Claims claims: Do Not Be Deceived

Much has been made of the low level of first-time unemployment claims. They are low, no doubt about it—0.16% of employment, a hair above March’s record low of 0.15% and well below the previous record of 0.20% set in March 2000. (You can say similar things about continuing claims.) But, as we’ve noted in the past, the record comes with an asterisk.

That asterisk is the declining share of the unemployed who are eligible for benefits. When we last visited this terrain, we noted that the insured unemployment rate was close to 70% of the official rate in the early 1970s; it’s less than half that, around 32%, today. Some readers countered that this could be explained by the rising share of the long-term unemployed in the total. True enough; now, those unemployed 27 weeks or longer account for 26% of the total, which would have been worse than a depth-of-recession neighborhood in the 1970s and 1980s.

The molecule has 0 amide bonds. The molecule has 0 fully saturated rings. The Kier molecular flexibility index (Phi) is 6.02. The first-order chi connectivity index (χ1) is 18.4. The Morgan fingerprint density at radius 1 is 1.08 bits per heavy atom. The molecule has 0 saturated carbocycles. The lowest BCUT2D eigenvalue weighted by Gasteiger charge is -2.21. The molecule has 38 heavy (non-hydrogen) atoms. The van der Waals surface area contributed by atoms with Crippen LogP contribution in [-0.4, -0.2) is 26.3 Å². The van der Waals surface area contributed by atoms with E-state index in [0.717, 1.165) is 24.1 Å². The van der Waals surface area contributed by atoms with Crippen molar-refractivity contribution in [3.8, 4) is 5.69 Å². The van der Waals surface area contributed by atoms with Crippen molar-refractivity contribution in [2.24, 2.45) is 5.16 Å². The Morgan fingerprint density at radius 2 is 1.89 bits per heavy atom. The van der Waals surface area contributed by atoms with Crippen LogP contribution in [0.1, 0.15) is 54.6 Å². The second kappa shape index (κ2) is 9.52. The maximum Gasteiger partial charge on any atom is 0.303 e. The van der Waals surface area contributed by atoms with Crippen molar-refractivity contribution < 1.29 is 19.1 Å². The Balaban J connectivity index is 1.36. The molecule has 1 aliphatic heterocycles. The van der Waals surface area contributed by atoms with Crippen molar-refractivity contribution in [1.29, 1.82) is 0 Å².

But the long-termers can’t account for this: initial claims are now around 62% of the flows into unemployment, more than 20 points below the 1990–2007 average of 85%, and had never been below 74% before 2013.

A record, but for a weak reason.